“Terry’s great fun to work with,” Nolte said. “And he’s also a huge fan of Sayers’ Lord Peter Wimsey novels and short stories. Our loyalty to the Busman’s Honeymoon story and characters is strong, coupled with our understanding of the differences between reading a novel and performing it live, onstage.”

“We don’t want to simply replicate what we did in 1998. Since it’s been 19 years since we last did this play, we’re building on more theatre experience and accommodating a new cast, and we have resources and skills that have grown since then.”

A One Night Only Event in the Isaac Studio

Peace Concert

In Taproot Theatre Company’s Isaac Studio Theatre
212 N 85th St, Seattle, WA 98103
Monday, May 22 at 7:30 PM

Peace Concert, a Ghost Light Project, is a free, non-partisan, curated event featuring local music, spoken word and other creative art forms. The goal of this concert is to offer a creative peaceful demonstration along with practical resources which can encourage positive change. The theme of this event is immigration. A donation will be asked for in support of participating organizations.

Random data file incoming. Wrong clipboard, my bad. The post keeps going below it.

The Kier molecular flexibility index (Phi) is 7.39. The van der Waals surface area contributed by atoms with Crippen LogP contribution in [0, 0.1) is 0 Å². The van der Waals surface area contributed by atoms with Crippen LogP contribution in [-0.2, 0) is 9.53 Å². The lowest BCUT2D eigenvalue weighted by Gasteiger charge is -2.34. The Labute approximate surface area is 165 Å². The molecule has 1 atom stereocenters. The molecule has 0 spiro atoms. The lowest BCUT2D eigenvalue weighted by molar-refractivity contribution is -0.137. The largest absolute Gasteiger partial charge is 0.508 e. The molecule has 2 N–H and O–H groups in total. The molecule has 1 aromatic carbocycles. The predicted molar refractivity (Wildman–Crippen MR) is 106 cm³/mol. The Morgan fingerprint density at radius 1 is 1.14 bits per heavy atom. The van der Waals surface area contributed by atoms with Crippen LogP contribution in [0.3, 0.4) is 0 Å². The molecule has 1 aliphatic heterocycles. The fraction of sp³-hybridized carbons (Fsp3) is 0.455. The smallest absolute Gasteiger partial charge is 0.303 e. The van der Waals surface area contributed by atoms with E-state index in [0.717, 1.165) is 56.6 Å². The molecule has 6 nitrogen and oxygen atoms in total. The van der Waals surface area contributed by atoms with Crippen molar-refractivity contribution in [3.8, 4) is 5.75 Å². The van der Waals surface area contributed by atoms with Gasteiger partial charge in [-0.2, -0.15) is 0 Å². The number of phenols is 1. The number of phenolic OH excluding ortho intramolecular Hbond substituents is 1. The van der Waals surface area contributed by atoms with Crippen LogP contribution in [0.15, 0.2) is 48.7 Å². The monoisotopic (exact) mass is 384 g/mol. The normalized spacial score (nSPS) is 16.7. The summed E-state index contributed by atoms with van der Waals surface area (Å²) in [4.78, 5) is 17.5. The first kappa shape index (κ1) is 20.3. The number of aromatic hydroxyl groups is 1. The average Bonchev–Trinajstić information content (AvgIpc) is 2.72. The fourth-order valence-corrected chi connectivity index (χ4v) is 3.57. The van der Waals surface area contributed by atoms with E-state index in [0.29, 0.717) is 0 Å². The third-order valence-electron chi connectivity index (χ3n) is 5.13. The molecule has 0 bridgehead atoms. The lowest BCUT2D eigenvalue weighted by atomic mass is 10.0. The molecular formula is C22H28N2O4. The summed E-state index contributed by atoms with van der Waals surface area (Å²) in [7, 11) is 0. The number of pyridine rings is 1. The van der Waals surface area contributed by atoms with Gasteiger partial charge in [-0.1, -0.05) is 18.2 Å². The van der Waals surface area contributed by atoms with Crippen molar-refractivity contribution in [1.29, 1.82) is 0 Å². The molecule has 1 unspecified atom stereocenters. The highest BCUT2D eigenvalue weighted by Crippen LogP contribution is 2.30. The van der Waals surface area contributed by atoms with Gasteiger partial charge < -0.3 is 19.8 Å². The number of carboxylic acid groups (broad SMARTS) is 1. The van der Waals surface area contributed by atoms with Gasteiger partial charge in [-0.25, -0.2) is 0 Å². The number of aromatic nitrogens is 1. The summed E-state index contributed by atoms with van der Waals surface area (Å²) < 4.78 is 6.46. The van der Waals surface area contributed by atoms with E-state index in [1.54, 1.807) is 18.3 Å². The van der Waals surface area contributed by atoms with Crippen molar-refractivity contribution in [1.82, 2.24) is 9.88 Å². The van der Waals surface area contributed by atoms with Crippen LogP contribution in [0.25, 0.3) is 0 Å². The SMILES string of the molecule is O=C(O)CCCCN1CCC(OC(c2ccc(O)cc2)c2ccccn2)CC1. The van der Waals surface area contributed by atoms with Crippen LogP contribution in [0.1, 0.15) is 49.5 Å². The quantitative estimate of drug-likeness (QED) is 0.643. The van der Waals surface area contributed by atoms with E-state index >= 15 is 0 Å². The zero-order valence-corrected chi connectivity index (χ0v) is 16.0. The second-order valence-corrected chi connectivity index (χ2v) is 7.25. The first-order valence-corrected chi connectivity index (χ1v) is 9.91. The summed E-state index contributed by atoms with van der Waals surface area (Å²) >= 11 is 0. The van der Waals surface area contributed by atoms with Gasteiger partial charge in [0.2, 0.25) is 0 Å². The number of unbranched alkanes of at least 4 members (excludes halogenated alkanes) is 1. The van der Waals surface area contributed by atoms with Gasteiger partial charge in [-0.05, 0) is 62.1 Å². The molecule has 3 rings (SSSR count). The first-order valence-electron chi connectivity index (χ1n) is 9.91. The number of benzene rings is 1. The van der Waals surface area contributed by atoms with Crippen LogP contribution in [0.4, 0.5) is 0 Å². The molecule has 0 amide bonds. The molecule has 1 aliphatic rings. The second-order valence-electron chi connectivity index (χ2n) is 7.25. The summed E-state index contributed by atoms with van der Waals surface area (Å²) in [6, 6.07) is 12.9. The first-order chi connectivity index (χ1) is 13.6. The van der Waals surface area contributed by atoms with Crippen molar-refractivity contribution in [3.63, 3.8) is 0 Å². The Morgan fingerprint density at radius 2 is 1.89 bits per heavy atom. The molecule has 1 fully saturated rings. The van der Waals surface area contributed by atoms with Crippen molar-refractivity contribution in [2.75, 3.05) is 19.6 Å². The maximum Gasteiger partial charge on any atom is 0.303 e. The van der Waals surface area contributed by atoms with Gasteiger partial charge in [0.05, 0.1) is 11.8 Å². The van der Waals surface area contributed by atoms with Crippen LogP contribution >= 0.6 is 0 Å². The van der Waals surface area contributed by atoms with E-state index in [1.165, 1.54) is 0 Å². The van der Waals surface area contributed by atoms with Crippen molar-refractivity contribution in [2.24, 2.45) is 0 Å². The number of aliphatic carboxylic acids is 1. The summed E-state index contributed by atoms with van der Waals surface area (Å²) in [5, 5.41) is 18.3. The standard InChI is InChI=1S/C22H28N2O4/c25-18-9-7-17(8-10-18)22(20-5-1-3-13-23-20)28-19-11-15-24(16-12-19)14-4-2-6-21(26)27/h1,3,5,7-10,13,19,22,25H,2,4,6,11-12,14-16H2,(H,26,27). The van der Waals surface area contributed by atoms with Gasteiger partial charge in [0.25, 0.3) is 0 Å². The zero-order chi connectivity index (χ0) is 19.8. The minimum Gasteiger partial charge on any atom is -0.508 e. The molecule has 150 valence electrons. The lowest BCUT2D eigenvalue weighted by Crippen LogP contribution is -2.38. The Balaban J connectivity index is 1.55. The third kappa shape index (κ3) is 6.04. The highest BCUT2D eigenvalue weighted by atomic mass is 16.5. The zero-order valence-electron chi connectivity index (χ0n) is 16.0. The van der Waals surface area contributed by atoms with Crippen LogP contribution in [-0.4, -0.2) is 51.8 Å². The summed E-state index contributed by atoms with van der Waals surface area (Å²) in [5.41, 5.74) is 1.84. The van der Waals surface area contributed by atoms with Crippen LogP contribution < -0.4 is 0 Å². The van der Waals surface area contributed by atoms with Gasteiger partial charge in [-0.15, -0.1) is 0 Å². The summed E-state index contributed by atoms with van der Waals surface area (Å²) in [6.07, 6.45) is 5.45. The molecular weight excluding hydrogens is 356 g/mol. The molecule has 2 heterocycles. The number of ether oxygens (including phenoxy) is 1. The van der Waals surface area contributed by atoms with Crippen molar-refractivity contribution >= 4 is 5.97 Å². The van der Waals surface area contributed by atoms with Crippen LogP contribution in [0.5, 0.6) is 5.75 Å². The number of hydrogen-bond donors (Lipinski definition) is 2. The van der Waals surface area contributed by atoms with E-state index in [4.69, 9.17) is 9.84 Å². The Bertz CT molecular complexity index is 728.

Featuring music by A Total Fiasco; opera by Molli Corcoran; songs by Bethanie Russell, Chelsea LeValley, Shana Bestock, Asha Stitcher, Sarah Deiner, Lydia Hayes; gospel music by Rev. Kelle Brown; music and folk tales by Ben Hunter; comedy by Troy Mink; jazz guitar by Gordon Tibbetts; stories by Hana Lass and Adham Smadi; poetry by Lama Chikh; a special prayer for peace by the lamas of Sakya Monastery and a group number led by Tyler Kimmel.

City of Seattle Deputy Mayor Hyeok Kim will start off the event with a word about Seattle’s status as a Sanctuary City. Organizations represented include World Vision, World Concern, The John Perkins Center for Leadership & Reconciliation and El Centro de la Raza.

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Performance Information

By Dorothy L. Sayers
Directed by Scott Nolte

Featuring Jenny Cross, Keith Dahlgren, Robert Gallaher, Reginald Jackson, Frank Lawler, Terry Edward Moore, Pam Nolte, Nolan Palmer, Kevin Pitman, Alyson Scadron Branner, Dustin Trabert and Brad Walker.

MAY 17 – JUNE 24, 2017
Previews: May 17 & 18 at 7:30 PM
Opening Night: May 19 at 8:00 PM
Pay What You Can: May 24 at 7:30 PM

Wed/Thu: 7:30 PM
Fri/Sat: 8:00 PM
Sat Mat: 2:00 PM

Approximate Running Time: 2 hours and 30 minutes, including on 15 minute intermission

Busman’s Honeymoon is recommended for ages 12 and up. Children under 5 are never admitted.